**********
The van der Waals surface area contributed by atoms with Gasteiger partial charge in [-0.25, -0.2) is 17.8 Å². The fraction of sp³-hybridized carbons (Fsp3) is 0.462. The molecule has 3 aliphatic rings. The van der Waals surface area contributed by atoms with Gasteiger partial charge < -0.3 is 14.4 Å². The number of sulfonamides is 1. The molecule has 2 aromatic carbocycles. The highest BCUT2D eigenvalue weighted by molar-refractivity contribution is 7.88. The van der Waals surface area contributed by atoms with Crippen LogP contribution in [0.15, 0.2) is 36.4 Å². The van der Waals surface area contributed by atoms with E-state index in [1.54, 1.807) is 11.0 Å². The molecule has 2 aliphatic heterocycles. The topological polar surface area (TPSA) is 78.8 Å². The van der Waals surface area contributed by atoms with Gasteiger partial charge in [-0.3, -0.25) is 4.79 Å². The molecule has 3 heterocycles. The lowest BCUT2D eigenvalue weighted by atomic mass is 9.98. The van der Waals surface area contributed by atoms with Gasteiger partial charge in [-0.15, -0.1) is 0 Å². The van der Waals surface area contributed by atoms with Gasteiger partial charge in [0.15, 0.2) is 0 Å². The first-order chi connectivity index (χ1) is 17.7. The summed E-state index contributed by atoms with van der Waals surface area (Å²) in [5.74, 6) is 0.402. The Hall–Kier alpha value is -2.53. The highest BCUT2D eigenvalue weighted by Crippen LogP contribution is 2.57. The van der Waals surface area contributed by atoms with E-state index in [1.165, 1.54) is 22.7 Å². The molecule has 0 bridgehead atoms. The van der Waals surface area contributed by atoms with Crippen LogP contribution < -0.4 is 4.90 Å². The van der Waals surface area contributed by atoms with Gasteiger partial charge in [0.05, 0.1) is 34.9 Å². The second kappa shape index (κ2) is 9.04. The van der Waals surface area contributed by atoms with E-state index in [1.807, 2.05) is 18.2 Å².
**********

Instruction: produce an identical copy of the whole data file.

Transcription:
The van der Waals surface area contributed by atoms with Gasteiger partial charge in [-0.25, -0.2) is 17.8 Å². The fraction of sp³-hybridized carbons (Fsp3) is 0.462. The molecule has 3 aliphatic rings. The van der Waals surface area contributed by atoms with Gasteiger partial charge < -0.3 is 14.4 Å². The number of sulfonamides is 1. The molecule has 2 aromatic carbocycles. The highest BCUT2D eigenvalue weighted by molar-refractivity contribution is 7.88. The van der Waals surface area contributed by atoms with Crippen LogP contribution in [0.15, 0.2) is 36.4 Å². The van der Waals surface area contributed by atoms with E-state index in [1.54, 1.807) is 11.0 Å². The molecule has 2 aliphatic heterocycles. The topological polar surface area (TPSA) is 78.8 Å². The van der Waals surface area contributed by atoms with Gasteiger partial charge in [-0.3, -0.25) is 4.79 Å². The molecule has 3 heterocycles. The lowest BCUT2D eigenvalue weighted by atomic mass is 9.98. The van der Waals surface area contributed by atoms with Gasteiger partial charge in [-0.15, -0.1) is 0 Å². The van der Waals surface area contributed by atoms with Gasteiger partial charge in [0.15, 0.2) is 0 Å². The first-order chi connectivity index (χ1) is 17.7. The summed E-state index contributed by atoms with van der Waals surface area (Å²) in [5.74, 6) is 0.402. The Hall–Kier alpha value is -2.53. The highest BCUT2D eigenvalue weighted by Crippen LogP contribution is 2.57. The van der Waals surface area contributed by atoms with E-state index in [1.165, 1.54) is 22.7 Å². The molecule has 0 bridgehead atoms. The van der Waals surface area contributed by atoms with Crippen LogP contribution < -0.4 is 4.90 Å². The van der Waals surface area contributed by atoms with Gasteiger partial charge in [0.05, 0.1) is 34.9 Å². The second kappa shape index (κ2) is 9.04. The van der Waals surface area contributed by atoms with E-state index in [1.807, 2.05) is 18.2 Å².